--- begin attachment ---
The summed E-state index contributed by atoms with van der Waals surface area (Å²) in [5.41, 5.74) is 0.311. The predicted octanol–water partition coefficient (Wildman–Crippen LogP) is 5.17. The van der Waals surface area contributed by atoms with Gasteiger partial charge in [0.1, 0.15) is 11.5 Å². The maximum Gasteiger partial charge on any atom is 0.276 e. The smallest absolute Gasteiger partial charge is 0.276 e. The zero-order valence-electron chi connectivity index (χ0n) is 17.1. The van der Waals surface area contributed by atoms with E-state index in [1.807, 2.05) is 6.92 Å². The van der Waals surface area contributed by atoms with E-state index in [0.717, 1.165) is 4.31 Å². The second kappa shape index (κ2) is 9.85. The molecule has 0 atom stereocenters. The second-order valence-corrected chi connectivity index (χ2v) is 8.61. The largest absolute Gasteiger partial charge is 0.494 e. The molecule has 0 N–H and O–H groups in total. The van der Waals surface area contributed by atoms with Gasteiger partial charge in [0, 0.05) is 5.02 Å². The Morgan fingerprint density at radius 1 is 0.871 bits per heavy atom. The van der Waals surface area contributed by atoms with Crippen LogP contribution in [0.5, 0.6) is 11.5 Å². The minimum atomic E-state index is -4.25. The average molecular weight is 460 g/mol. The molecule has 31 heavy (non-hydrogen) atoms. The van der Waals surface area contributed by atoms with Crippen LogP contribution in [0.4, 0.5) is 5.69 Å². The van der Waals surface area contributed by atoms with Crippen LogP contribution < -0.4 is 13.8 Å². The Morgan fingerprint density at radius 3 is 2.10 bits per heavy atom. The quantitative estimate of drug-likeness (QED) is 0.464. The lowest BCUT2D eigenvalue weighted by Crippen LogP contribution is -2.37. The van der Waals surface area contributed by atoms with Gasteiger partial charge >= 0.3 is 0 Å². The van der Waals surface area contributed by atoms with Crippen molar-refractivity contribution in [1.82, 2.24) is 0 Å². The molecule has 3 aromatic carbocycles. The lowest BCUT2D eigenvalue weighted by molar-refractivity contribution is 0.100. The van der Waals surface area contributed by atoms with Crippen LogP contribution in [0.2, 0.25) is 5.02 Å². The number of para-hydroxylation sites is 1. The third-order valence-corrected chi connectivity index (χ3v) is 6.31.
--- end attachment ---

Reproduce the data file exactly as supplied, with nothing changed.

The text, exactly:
The summed E-state index contributed by atoms with van der Waals surface area (Å²) in [5.41, 5.74) is 0.311. The predicted octanol–water partition coefficient (Wildman–Crippen LogP) is 5.17. The van der Waals surface area contributed by atoms with Gasteiger partial charge in [0.1, 0.15) is 11.5 Å². The maximum Gasteiger partial charge on any atom is 0.276 e. The smallest absolute Gasteiger partial charge is 0.276 e. The zero-order valence-electron chi connectivity index (χ0n) is 17.1. The van der Waals surface area contributed by atoms with E-state index in [1.807, 2.05) is 6.92 Å². The van der Waals surface area contributed by atoms with E-state index in [0.717, 1.165) is 4.31 Å². The second kappa shape index (κ2) is 9.85. The molecule has 0 atom stereocenters. The second-order valence-corrected chi connectivity index (χ2v) is 8.61. The largest absolute Gasteiger partial charge is 0.494 e. The molecule has 0 N–H and O–H groups in total. The van der Waals surface area contributed by atoms with Gasteiger partial charge in [0, 0.05) is 5.02 Å². The Morgan fingerprint density at radius 1 is 0.871 bits per heavy atom. The van der Waals surface area contributed by atoms with Crippen LogP contribution in [0.5, 0.6) is 11.5 Å². The minimum atomic E-state index is -4.25. The average molecular weight is 460 g/mol. The molecule has 31 heavy (non-hydrogen) atoms. The van der Waals surface area contributed by atoms with Crippen LogP contribution in [0.4, 0.5) is 5.69 Å². The van der Waals surface area contributed by atoms with Crippen LogP contribution < -0.4 is 13.8 Å². The Morgan fingerprint density at radius 3 is 2.10 bits per heavy atom. The quantitative estimate of drug-likeness (QED) is 0.464. The lowest BCUT2D eigenvalue weighted by Crippen LogP contribution is -2.37. The van der Waals surface area contributed by atoms with Gasteiger partial charge >= 0.3 is 0 Å². The van der Waals surface area contributed by atoms with Crippen molar-refractivity contribution in [1.82, 2.24) is 0 Å². The molecule has 3 aromatic carbocycles. The lowest BCUT2D eigenvalue weighted by molar-refractivity contribution is 0.100. The van der Waals surface area contributed by atoms with Crippen LogP contribution in [0.2, 0.25) is 5.02 Å². The number of para-hydroxylation sites is 1. The third-order valence-corrected chi connectivity index (χ3v) is 6.31.